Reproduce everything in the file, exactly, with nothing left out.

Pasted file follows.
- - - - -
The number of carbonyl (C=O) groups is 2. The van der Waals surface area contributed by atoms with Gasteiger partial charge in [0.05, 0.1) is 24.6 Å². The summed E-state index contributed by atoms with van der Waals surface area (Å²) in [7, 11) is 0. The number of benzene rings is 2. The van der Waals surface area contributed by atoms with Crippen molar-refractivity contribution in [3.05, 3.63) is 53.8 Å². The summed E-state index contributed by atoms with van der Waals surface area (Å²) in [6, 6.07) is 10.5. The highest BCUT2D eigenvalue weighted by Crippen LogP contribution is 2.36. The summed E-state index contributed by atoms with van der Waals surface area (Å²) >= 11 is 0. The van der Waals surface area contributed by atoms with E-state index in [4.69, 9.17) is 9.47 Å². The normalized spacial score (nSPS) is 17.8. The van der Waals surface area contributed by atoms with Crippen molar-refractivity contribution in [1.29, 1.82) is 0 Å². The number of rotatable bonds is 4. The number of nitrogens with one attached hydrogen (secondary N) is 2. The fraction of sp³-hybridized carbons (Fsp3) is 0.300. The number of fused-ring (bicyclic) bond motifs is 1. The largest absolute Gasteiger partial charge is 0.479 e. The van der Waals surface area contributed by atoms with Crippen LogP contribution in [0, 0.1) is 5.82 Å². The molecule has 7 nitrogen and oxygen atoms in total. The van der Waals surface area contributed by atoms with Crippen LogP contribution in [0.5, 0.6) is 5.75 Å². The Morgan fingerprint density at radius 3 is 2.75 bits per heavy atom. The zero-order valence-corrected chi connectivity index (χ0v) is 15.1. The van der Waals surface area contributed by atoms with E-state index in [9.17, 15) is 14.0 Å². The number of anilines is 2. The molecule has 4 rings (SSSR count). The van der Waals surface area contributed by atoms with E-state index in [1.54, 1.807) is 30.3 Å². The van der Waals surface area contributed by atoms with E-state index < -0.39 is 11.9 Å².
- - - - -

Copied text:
The number of carbonyl (C=O) groups is 2. The van der Waals surface area contributed by atoms with Gasteiger partial charge in [0.05, 0.1) is 24.6 Å². The summed E-state index contributed by atoms with van der Waals surface area (Å²) in [7, 11) is 0. The number of benzene rings is 2. The van der Waals surface area contributed by atoms with Crippen molar-refractivity contribution in [3.05, 3.63) is 53.8 Å². The summed E-state index contributed by atoms with van der Waals surface area (Å²) in [6, 6.07) is 10.5. The highest BCUT2D eigenvalue weighted by Crippen LogP contribution is 2.36. The summed E-state index contributed by atoms with van der Waals surface area (Å²) >= 11 is 0. The van der Waals surface area contributed by atoms with E-state index in [4.69, 9.17) is 9.47 Å². The normalized spacial score (nSPS) is 17.8. The van der Waals surface area contributed by atoms with Crippen molar-refractivity contribution in [1.29, 1.82) is 0 Å². The number of rotatable bonds is 4. The number of nitrogens with one attached hydrogen (secondary N) is 2. The fraction of sp³-hybridized carbons (Fsp3) is 0.300. The number of fused-ring (bicyclic) bond motifs is 1. The largest absolute Gasteiger partial charge is 0.479 e. The van der Waals surface area contributed by atoms with Crippen LogP contribution in [0, 0.1) is 5.82 Å². The molecule has 7 nitrogen and oxygen atoms in total. The van der Waals surface area contributed by atoms with Crippen LogP contribution in [0.5, 0.6) is 5.75 Å². The Morgan fingerprint density at radius 3 is 2.75 bits per heavy atom. The zero-order valence-corrected chi connectivity index (χ0v) is 15.1. The van der Waals surface area contributed by atoms with E-state index in [9.17, 15) is 14.0 Å². The number of anilines is 2. The molecule has 4 rings (SSSR count). The van der Waals surface area contributed by atoms with E-state index in [1.54, 1.807) is 30.3 Å². The van der Waals surface area contributed by atoms with E-state index < -0.39 is 11.9 Å².